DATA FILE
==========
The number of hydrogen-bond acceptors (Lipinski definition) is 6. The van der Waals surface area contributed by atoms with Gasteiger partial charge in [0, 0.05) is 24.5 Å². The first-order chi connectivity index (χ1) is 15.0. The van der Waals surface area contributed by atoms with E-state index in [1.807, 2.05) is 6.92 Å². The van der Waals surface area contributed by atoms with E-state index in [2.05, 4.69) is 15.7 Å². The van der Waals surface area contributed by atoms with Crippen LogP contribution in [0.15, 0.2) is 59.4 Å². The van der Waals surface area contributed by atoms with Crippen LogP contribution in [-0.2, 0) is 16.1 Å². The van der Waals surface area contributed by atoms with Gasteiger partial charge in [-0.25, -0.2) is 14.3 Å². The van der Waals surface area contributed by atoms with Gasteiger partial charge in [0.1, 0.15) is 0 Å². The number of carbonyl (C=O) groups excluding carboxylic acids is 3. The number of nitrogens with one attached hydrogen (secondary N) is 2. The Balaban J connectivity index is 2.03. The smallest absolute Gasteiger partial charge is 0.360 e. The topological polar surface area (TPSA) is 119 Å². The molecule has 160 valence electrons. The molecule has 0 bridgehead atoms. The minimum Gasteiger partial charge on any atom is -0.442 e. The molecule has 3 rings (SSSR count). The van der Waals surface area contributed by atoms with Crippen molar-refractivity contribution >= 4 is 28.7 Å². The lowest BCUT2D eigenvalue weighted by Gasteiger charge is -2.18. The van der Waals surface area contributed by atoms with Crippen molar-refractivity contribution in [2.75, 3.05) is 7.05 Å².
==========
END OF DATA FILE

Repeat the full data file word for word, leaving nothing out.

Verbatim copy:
The number of hydrogen-bond acceptors (Lipinski definition) is 6. The van der Waals surface area contributed by atoms with Gasteiger partial charge in [0, 0.05) is 24.5 Å². The first-order chi connectivity index (χ1) is 15.0. The van der Waals surface area contributed by atoms with E-state index in [1.807, 2.05) is 6.92 Å². The van der Waals surface area contributed by atoms with E-state index in [2.05, 4.69) is 15.7 Å². The van der Waals surface area contributed by atoms with Crippen LogP contribution in [0.15, 0.2) is 59.4 Å². The van der Waals surface area contributed by atoms with Crippen LogP contribution in [-0.2, 0) is 16.1 Å². The van der Waals surface area contributed by atoms with Gasteiger partial charge in [-0.25, -0.2) is 14.3 Å². The van der Waals surface area contributed by atoms with Gasteiger partial charge in [0.1, 0.15) is 0 Å². The number of carbonyl (C=O) groups excluding carboxylic acids is 3. The number of nitrogens with one attached hydrogen (secondary N) is 2. The Balaban J connectivity index is 2.03. The smallest absolute Gasteiger partial charge is 0.360 e. The topological polar surface area (TPSA) is 119 Å². The molecule has 160 valence electrons. The molecule has 0 bridgehead atoms. The minimum Gasteiger partial charge on any atom is -0.442 e. The molecule has 3 rings (SSSR count). The van der Waals surface area contributed by atoms with Crippen molar-refractivity contribution >= 4 is 28.7 Å². The lowest BCUT2D eigenvalue weighted by Gasteiger charge is -2.18. The van der Waals surface area contributed by atoms with Crippen molar-refractivity contribution in [2.75, 3.05) is 7.05 Å².